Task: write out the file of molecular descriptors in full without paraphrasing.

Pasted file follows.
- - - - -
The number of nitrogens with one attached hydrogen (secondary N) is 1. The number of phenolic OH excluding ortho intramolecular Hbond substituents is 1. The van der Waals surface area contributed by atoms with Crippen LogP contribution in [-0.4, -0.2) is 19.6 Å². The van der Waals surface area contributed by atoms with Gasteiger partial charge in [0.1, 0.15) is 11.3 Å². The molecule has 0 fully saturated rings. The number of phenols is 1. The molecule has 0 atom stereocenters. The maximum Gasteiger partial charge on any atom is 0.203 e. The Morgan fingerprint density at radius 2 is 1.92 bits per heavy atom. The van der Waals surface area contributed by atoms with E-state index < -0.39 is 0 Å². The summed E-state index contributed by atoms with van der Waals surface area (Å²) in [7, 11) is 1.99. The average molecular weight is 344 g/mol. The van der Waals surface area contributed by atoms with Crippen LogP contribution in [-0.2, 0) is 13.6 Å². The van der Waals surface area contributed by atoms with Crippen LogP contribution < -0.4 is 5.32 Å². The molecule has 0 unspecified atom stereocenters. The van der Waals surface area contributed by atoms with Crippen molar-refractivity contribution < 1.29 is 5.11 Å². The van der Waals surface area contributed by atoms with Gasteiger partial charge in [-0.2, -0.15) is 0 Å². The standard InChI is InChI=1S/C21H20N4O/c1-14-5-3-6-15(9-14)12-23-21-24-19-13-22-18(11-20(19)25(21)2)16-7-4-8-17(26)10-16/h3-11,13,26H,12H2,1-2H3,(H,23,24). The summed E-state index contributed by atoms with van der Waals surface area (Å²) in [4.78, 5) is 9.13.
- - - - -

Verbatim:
The number of nitrogens with one attached hydrogen (secondary N) is 1. The number of phenolic OH excluding ortho intramolecular Hbond substituents is 1. The van der Waals surface area contributed by atoms with Crippen LogP contribution in [-0.4, -0.2) is 19.6 Å². The van der Waals surface area contributed by atoms with Gasteiger partial charge in [0.1, 0.15) is 11.3 Å². The molecule has 0 fully saturated rings. The number of phenols is 1. The molecule has 0 atom stereocenters. The maximum Gasteiger partial charge on any atom is 0.203 e. The Morgan fingerprint density at radius 2 is 1.92 bits per heavy atom. The van der Waals surface area contributed by atoms with E-state index < -0.39 is 0 Å². The summed E-state index contributed by atoms with van der Waals surface area (Å²) in [7, 11) is 1.99. The average molecular weight is 344 g/mol. The van der Waals surface area contributed by atoms with Crippen LogP contribution in [-0.2, 0) is 13.6 Å². The van der Waals surface area contributed by atoms with Crippen LogP contribution < -0.4 is 5.32 Å². The molecule has 0 unspecified atom stereocenters. The van der Waals surface area contributed by atoms with Crippen molar-refractivity contribution < 1.29 is 5.11 Å². The van der Waals surface area contributed by atoms with Gasteiger partial charge in [-0.2, -0.15) is 0 Å². The standard InChI is InChI=1S/C21H20N4O/c1-14-5-3-6-15(9-14)12-23-21-24-19-13-22-18(11-20(19)25(21)2)16-7-4-8-17(26)10-16/h3-11,13,26H,12H2,1-2H3,(H,23,24). The summed E-state index contributed by atoms with van der Waals surface area (Å²) in [4.78, 5) is 9.13.